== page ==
Ever dropped one of those glittery bath bombs into your bath and regretted it a couple of hours later? Tight, sore, reactive skin is a curse for those of us that suffer. If you have sensitive skin you will be fully aware of the perils of harsh chemicals in everyday products.
Sodium lauryl sulphate (SLS) is a detergent that is very commonly used in the UK to make products foam up and lather. SLS is effective at removing dirt and grime from the skin, but it can also strip it of its natural protective oils. Even people without sensitive skin may experience irritation when using beauty products that contain SLS, including shampoo, body wash and some toothpaste.
We are very guilty of believing that a horse's skin is naturally thicker than our own. The skin is the largest organ in the horse's body and it needs proper care.
Unfortunately our equine industry is a little behind that of human skincare. Harsh chemicals are still being used, ingredients are not being listed and some even carry hazardous warning labels. A recent visit to the tack shop uncovered some shocking truths - 'causes eye damage' one well known shampoo brand warned, 'dangerous to aquatic life' said another. With no ingredient lists to be seen - people are still willingly and worryingly applying these substances to their horses, and also getting covered themselves.
A study by Professor Paul McGreevy from the University of Sydney School of Veterinary Science and his colleagues has found that not only have horses evolved to feel as much pain as humans - the skin is not much thicker and is actually thinner in some layers and areas. The study concentrated on the area of the skin on the rump of a horse that is struck most often with whips during a race. Researchers led by veterinary pathologist Dr Lydia Tong of Australia’s Taronga Conservation Society found that, in the outer pain-detecting layer of skin known as the epidermis, there was “no significant difference between humans and horses in either the concentration of nerve endings … or in the thickness of this layer.”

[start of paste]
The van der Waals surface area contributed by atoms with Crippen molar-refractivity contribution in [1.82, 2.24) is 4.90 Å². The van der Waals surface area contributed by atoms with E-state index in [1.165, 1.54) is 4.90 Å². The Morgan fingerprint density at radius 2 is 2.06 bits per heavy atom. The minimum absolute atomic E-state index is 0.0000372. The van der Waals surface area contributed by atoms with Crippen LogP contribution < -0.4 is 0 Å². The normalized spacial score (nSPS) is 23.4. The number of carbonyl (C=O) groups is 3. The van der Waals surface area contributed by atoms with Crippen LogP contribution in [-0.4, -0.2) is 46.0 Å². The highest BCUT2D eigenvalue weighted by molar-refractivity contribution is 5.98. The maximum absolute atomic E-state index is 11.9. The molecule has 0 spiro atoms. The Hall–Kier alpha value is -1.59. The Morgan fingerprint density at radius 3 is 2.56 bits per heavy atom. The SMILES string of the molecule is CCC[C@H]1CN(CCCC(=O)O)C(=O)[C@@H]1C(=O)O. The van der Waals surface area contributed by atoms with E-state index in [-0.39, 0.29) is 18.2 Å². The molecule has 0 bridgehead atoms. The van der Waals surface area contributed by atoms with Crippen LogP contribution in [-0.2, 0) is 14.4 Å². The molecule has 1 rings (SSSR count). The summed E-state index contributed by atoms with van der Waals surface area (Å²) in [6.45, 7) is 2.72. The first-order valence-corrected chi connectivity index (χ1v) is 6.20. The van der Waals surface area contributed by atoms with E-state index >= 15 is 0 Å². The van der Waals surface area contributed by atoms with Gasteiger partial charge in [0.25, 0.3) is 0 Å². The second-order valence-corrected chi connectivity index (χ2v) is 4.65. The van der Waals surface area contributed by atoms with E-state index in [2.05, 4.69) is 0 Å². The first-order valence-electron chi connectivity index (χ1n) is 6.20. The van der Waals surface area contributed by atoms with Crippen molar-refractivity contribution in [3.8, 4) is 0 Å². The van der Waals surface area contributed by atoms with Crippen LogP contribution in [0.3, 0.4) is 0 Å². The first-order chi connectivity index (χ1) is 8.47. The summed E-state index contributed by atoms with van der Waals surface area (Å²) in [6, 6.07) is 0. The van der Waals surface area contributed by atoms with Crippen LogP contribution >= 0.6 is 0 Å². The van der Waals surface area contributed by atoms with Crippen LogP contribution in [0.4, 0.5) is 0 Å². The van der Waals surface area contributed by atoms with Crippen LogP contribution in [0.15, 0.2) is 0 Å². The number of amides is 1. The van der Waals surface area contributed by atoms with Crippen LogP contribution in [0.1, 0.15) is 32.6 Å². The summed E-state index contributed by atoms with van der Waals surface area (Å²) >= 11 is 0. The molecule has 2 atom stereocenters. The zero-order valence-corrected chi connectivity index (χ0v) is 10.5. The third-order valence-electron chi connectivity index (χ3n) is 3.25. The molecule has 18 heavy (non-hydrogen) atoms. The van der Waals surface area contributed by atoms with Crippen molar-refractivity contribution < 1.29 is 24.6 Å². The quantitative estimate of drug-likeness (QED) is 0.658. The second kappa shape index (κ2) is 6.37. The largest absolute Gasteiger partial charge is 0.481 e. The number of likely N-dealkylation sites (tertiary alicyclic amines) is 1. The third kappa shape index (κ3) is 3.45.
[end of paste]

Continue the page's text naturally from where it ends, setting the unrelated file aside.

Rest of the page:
With the above study and information in mind, I draw the conclusion that using abrasive products and chemicals on a horse's skin is unacceptable - it could cause discomfort, soreness and dryness (which leads to chronic skin conditions). We are more well equipped in our knowledge now, good natural products are available. You wouldn't dream of putting furniture polish on a baby's skin - so why put it onto your horse? We have amazing feeding programmes, great exercise and fitness regimes and incredible stable management. Let's back that up with decent skin and hair care... put down the washing up liquid and join us in taking the step towards a more natural horse-care routine.
Shop Pommel's range of natural horse grooming products at: https://www.pommel.co.uk/